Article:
Conrad Murray Might not be in Jail if He Only Treated Workers’ Compensation Patients

Medicare Set-Aside Blog on December 6, 2011
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I was just reading that a Pennsylvania court recently upheld a workers’ compensation appeals board decision that an injured workers’ opiod overdose was a compensible death claim. I get that maybe but for the work related back injury, claimant would not have been receiving the pain mediation that ultimately killed him, and that perhaps drug addiction is a disease and again but for the work comp incident he wouldn’t have been put in that position of unintentionally kill himself, but at what point are the treating physicians going to be held responsible for their actions? One doctor was prescribing fentanyl, oxycodone, Fentora (and not dying of cancer), Lyrica (doubtfully suffering from fibromyalgia or shingles), docusate (a given with all those narcotics) and Sonata (not sure how it is even possible that he was having trouble falling asleep, staying awake maybe), and then apparently that doctor’s sister was prescribing some identical prescriptions. I can see where a claimant goes to a different state or across town to get multiple prescriptions and the respective docs don’t have a clue, but treating with brother and sister, both of whom were prescribing drugs that were found in a utilization review to be neither reasonable nor necessary???  With the thousands of medical records that MEDVAL sees day in and day out, this is sadly a very common trend and and even sadder commentary on medical treatment in the United States, which by the way consumes like 80% of the world supply of all opiods produced. Rather than hold the physician’s accountable, it seems unreasonable to force insurance companies to carry the burden, especially in states where they are provided with no control over who the claimants treat with. Yet this is another part of the problem that CMS refuses to see in WCMSA proposals. It is neither reasonable nor necessary to fund these drugs for a lifetime, as had we submitted this prior to claimant’s death I am certain CMS would have required funding of all of them despite the utilization review, because as you can see here, that level of use will eventually kill a person. Perhaps we should be arguing for a higher diminished life expectancy???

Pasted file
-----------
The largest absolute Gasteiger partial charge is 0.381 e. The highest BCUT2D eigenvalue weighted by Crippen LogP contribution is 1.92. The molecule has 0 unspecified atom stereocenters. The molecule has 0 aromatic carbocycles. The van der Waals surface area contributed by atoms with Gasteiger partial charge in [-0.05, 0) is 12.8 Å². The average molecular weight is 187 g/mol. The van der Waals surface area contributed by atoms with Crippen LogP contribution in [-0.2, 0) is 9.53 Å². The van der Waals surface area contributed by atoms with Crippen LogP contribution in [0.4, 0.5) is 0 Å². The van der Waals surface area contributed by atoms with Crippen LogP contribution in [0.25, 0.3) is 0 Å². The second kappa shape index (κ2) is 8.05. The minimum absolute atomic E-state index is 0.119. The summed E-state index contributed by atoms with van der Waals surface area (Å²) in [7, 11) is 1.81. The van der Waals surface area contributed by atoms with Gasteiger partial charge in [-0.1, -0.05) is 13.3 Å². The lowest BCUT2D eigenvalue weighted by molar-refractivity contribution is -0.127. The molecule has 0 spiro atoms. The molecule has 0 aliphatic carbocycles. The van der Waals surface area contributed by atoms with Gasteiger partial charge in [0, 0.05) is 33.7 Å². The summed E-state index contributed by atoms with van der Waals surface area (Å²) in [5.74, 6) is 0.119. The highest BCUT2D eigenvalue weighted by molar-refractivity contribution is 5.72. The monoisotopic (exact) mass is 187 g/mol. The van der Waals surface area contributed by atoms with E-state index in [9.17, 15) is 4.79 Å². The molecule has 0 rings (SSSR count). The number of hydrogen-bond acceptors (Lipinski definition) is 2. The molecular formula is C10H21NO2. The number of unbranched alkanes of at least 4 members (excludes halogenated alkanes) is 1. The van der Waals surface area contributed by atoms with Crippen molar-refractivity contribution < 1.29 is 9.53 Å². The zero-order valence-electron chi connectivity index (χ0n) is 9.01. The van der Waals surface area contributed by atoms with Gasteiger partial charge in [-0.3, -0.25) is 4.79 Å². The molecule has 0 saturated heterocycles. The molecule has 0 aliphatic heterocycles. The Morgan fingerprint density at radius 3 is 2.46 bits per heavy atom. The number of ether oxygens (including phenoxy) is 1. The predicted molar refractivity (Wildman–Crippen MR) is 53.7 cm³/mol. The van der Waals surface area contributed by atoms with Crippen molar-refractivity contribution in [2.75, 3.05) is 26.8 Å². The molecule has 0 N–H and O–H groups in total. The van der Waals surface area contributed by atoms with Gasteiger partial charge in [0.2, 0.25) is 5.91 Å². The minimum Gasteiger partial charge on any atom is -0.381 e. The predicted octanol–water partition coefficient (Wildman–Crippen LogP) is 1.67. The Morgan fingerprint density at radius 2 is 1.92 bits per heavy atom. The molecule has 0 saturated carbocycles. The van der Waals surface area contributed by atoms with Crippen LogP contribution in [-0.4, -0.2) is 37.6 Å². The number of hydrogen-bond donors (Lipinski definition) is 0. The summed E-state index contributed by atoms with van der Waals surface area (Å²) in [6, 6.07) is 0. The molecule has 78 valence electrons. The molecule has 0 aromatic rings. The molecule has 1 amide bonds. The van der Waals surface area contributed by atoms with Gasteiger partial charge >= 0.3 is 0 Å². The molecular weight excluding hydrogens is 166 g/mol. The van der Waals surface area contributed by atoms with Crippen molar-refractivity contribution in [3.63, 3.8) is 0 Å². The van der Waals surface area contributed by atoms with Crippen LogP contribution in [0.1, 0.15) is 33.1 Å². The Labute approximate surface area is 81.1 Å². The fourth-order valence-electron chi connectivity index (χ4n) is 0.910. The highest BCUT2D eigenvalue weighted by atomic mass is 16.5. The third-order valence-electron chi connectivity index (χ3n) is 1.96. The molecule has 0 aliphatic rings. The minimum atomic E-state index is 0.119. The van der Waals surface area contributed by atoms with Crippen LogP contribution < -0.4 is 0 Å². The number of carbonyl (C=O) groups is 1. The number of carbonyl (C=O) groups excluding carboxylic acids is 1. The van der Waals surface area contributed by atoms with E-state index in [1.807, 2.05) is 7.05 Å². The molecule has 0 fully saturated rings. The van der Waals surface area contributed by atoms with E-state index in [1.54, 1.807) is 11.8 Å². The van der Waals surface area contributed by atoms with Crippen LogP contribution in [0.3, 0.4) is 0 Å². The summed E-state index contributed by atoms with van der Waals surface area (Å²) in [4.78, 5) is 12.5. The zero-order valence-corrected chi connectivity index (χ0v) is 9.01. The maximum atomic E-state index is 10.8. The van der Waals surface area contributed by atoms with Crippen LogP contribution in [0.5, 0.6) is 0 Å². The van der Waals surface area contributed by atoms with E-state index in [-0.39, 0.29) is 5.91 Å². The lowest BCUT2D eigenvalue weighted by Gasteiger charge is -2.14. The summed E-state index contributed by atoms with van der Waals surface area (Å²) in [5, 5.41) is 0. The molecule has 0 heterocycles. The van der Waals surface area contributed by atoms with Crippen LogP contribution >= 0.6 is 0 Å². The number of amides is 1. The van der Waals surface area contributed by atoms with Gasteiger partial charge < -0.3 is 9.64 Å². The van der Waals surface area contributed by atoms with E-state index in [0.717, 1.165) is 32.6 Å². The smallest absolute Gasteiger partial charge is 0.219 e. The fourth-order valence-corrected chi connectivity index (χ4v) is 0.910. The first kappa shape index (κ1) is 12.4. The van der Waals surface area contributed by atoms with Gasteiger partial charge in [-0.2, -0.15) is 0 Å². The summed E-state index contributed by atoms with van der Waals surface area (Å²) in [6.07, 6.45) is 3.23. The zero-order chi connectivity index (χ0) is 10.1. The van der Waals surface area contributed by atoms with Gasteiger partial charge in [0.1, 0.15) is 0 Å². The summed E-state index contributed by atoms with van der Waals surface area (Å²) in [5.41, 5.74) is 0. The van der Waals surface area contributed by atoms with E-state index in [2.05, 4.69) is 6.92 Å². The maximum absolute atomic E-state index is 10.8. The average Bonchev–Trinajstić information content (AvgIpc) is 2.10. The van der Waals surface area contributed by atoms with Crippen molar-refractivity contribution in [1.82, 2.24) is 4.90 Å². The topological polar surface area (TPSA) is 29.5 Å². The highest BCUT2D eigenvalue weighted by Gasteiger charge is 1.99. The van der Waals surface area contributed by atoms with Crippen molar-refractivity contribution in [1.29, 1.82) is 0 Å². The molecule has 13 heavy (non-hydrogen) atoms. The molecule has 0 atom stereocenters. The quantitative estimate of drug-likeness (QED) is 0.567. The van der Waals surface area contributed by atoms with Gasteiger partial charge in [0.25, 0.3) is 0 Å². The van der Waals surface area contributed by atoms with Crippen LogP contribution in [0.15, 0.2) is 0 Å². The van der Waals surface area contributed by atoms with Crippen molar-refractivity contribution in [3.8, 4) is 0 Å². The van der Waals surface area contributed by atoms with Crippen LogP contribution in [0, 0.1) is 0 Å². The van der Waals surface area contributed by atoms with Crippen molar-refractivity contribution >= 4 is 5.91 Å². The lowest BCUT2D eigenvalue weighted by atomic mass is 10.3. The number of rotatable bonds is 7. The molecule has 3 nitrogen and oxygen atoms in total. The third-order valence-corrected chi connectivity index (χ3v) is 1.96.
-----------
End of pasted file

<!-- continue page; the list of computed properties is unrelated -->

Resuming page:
Court opinion can be read in its entirety here.